Friday, January 30, 2015

Chy and Wilson have a new home

I had been going back and forth about this for a long time and recently decided I was making the right decision to find a new home for Chy and Wilson, my 2 standard donkeys.
The goats will be kidding in a few more months and things will be getting busy here.  After reevaluating what our goals are for the farm I decided it was time to slim down and make room for my animals that produce food.  As much as I love Chy and Wilson, I knew it was time to let go of my giant pets.  I'm thrilled I found a home where they could stay together.  They're living with a single donkey who needed companions and I couldn't be happier with their new home.  Their dad is just the kind of person I'd want them to be adopted by.  Oddly enough, they are living on a farm also on the James River.  What are the chances of that?  As they drove away I shed just a few tears but seriously I couldn't be happier for them.  It was a good move for all of us.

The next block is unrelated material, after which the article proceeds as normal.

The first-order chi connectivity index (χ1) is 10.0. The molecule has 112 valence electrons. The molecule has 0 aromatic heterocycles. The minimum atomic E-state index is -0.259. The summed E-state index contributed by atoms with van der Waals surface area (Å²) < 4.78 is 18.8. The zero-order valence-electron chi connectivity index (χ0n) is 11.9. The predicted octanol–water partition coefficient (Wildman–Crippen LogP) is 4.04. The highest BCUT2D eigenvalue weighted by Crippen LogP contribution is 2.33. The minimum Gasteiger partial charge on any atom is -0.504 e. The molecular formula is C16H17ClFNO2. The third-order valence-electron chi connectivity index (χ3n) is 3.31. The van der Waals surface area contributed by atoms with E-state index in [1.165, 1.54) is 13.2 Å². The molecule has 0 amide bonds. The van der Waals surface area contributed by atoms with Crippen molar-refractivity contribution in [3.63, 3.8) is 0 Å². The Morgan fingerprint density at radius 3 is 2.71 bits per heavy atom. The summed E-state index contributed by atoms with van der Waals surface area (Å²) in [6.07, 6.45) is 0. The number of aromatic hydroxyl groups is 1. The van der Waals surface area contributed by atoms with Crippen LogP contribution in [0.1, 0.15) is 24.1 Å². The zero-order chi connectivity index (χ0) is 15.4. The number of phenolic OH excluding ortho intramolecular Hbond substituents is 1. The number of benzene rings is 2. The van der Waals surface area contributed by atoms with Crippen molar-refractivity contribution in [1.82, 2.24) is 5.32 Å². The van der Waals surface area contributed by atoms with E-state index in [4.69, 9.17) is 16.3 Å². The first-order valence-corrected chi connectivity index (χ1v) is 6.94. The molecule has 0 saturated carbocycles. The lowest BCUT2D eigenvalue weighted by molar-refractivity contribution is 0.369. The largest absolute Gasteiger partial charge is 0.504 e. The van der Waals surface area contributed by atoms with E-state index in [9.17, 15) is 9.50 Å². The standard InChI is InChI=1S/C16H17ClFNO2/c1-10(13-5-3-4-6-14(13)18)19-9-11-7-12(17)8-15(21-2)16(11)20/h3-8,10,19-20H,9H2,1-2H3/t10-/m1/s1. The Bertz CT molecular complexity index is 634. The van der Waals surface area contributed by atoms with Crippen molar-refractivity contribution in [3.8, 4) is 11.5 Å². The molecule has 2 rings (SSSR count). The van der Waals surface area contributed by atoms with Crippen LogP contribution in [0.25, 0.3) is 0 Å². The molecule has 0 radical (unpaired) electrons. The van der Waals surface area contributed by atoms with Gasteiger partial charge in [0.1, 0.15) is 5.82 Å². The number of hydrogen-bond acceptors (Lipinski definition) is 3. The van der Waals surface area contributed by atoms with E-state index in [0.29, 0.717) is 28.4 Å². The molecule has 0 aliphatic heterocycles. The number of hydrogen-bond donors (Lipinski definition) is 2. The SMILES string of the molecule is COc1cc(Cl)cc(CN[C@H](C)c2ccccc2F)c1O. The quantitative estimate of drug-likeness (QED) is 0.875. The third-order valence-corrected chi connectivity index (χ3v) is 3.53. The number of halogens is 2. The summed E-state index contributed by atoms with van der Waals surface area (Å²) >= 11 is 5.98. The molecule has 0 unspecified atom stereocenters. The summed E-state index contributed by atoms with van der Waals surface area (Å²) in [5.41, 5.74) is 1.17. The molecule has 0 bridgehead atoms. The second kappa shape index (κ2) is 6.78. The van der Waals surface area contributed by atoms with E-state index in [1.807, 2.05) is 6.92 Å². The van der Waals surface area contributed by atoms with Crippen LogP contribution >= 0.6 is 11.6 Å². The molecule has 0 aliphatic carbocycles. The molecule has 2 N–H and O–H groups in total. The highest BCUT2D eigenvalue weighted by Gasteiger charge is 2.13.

Jaz and Willo, the mammoth donkeys, snuck through the electric ribbon during all the commotion of the move and are now cohabiting with the goats, cows and dogs.  They're a little calmer and kinder to the other animals at feeding time and I love to see everyone sharing without being bossy.
On a sad note, we also said goodbye to Roxie recently.
Typing this puts a lump in my throat because she was the best first pig a person could have asked for. Unfortunately, she wasn't reproducing and was starting to lose weight so I decided it was time to let her go.  Being the gracious pig she was, she very calmly walked into the trailer when the time came and when we reached the butcher she walked out just as calmly where we said thank you and goodbye.  There was no stress on her end, that was clear; maybe a little stress on my part.  Joe, our wonderful butcher, told the man doing the killing that this was my very first pig and they showed compassion that you wouldn't expect from a butcher.  That's why we go there.